Arts administrators -- New York (State) -- Rochester  Search this
Educators -- New York (State) -- Rochester  Search this
Topic:
Art -- Study and teaching -- New York (State) -- Rochester  Search this
Identifier:
AAA.witmstan
Archival Repository:
Archives of American Art
EDAN-URL:
ead_collection:sova-aaa-witmstan

Hans Christensen papers

Names:
American Craft Council  Search this
Rochester Area Chamber of Commerce. Women's Council (N.Y.)  Search this
Rochester Institute of Technology -- Faculty  Search this
University of Rochester. Memorial Art Gallery  Search this
Christensen, Hans, 1924-1983  Search this
Quinn, Eileen  Search this
Extent:
12.3 Linear feet
Type:
Collection descriptions
Archival materials
Interviews
Photographs
Scrapbooks
Sketches
Slides (photographs)
Sound recordings
Video recordings
Date:
1924-1989
bulk 1955-1983
Summary:
The papers of designer, silversmith, and educator Hans Christensen measure 12.3 linear feet and date from 1924 to 1989 with the bulk of the collection dating from 1955 to 1983. The collection includes biographical materials, correspondence, writings and notes, personal business records, teaching files for the Rochester Institute of Technology, printed and broadcast materials, artwork, photographic materials, and sound and video recordings.
Scope and Contents:
The papers of designer, silversmith, and educator Hans Christensen measure 12.3 linear feet and date from 1924 to 1989 with the bulk of the collection dating from 1955 to 1983. The collection includes biographical materials, correspondence, writings and notes, personal business records, teaching files for the Rochester Institute of Technology, printed and broadcast materials, artwork, photographic materials, and sound and video recordings.

Biographical materials include address books, card files, 27 appointment books, awards and certificates, official documents from Denmark, interviews, legal records, and records of his memorial service. Correspondence is with Christensen's mother and wife, colleagues, the International Institute of Arts and Letters, the National Rochester Society, and others. Writings consist of Christensen's essays on hollow ware and RIT; lectures at the Memorial Art Galleries, Women's Council, and the American Craft Council; and notes and a notebook on an array of subjects. Writings by others are by Eileen Quinn and a student paper.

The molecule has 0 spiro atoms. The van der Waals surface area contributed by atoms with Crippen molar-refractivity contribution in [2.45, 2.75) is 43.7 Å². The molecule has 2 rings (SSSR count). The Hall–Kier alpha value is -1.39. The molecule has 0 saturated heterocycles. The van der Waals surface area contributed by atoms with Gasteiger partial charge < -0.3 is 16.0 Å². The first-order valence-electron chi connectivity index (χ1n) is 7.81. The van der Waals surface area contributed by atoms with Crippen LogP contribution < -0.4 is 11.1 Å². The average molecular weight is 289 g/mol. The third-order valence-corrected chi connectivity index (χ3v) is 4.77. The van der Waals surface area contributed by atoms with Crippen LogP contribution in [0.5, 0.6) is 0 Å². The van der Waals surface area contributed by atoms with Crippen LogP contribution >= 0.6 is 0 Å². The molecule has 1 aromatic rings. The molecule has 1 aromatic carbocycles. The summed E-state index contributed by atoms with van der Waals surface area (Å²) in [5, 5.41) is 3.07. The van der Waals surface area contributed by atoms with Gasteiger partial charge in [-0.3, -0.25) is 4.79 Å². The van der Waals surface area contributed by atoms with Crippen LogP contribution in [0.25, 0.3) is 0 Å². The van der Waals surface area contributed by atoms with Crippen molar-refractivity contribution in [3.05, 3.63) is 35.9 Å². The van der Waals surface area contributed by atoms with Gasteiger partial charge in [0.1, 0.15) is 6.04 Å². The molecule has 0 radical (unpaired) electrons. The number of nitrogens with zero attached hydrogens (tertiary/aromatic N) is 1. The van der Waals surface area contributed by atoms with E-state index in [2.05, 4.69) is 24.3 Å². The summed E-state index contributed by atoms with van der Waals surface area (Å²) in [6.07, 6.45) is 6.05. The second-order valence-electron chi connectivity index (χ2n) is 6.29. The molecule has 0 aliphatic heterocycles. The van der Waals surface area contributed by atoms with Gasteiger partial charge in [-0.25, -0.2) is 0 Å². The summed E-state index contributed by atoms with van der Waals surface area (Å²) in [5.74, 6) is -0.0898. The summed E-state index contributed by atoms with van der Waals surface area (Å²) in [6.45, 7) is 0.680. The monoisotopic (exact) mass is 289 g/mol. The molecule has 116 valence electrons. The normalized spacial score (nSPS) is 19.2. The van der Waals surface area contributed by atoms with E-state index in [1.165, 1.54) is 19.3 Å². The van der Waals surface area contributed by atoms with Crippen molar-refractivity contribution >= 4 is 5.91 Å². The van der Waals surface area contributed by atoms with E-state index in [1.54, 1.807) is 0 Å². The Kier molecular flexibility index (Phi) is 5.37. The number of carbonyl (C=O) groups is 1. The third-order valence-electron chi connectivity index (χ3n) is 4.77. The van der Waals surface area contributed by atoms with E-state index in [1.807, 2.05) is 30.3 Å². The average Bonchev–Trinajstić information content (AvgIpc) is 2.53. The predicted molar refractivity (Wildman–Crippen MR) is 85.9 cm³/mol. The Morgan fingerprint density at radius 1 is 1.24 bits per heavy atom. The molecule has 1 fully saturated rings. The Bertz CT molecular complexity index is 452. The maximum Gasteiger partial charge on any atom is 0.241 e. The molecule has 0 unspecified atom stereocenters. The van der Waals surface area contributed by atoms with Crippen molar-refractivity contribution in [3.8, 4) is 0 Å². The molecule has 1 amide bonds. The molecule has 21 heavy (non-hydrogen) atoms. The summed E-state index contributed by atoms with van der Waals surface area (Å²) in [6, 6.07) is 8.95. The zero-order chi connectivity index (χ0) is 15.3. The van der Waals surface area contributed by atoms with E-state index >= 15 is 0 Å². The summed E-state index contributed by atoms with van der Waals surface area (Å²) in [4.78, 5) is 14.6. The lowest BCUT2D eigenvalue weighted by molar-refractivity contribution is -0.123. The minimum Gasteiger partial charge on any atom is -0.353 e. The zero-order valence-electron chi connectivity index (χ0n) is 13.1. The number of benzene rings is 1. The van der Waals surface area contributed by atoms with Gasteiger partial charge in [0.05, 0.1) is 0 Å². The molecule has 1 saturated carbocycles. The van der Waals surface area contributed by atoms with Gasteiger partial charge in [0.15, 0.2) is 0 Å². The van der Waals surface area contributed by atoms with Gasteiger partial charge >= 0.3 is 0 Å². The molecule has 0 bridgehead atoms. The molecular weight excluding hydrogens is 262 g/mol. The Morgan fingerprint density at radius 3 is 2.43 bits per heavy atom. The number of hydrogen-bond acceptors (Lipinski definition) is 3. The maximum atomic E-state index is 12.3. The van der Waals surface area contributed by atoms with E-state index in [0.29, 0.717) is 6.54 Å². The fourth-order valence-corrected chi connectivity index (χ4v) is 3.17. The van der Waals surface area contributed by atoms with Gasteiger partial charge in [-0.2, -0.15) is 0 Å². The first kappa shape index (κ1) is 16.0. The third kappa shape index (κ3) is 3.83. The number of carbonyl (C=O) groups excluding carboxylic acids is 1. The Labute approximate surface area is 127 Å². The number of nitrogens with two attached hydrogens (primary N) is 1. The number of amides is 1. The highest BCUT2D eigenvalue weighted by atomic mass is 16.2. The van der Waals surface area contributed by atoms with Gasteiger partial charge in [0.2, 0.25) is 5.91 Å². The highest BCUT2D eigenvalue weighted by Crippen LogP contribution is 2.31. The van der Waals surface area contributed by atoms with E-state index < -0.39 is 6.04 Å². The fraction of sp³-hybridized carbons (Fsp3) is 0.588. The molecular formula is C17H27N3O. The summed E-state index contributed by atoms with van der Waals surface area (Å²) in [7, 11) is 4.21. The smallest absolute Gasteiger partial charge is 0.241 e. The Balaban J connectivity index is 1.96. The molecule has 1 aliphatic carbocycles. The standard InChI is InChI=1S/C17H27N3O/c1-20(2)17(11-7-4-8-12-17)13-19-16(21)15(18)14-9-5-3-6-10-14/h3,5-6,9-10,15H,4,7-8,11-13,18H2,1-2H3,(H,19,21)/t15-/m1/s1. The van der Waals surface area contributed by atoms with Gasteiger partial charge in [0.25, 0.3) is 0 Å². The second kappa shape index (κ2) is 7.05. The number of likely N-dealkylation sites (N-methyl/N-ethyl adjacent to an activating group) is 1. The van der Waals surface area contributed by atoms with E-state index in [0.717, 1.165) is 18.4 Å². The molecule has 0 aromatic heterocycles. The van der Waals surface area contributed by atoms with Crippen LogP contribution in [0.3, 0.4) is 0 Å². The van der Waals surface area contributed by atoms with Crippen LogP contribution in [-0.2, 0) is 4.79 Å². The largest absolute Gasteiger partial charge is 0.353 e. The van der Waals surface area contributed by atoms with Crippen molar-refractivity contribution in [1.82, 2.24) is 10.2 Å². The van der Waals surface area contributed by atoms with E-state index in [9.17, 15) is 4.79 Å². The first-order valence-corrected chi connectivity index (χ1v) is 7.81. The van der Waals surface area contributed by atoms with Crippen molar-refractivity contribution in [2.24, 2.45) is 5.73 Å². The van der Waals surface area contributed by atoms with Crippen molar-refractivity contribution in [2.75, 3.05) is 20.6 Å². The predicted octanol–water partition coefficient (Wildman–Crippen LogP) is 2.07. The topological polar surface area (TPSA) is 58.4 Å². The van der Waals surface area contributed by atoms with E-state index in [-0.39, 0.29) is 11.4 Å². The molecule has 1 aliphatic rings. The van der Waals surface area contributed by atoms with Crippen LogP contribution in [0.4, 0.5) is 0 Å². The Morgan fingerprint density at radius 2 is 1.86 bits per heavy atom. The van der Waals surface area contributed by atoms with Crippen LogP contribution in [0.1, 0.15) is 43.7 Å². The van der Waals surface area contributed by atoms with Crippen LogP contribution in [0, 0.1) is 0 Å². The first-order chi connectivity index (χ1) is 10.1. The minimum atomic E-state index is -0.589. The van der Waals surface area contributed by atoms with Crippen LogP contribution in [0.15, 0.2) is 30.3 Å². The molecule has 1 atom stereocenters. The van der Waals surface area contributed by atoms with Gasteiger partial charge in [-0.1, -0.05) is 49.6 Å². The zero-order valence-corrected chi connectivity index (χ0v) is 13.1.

Personal business records are divided into general, activities, and commission files that pertain to Christensen's career outside of teaching. Teaching files include alumni files, contracts, correspondence, course outlines, records for the International Trade Fair of Rennes, grievance committee files, a financial ledger, meeting records, program information, reports, studio floor plan, and student files.

Printed materials include a broadcast recording, a scrapbook, booklets, business cards, clippings, and exhibition material that mainly feature Christensen and his work. Artwork consists of one sketchbook, a portfolio, and numerous sketches and templates. Photographic materials include photographs, negatives, and slides of Christensen, his first and second wives, Betten and Els, and home life, his family in Denmark, travel, students and colleagues, and works of art. Unidentified sound recordings consist of 17 sound cassettes.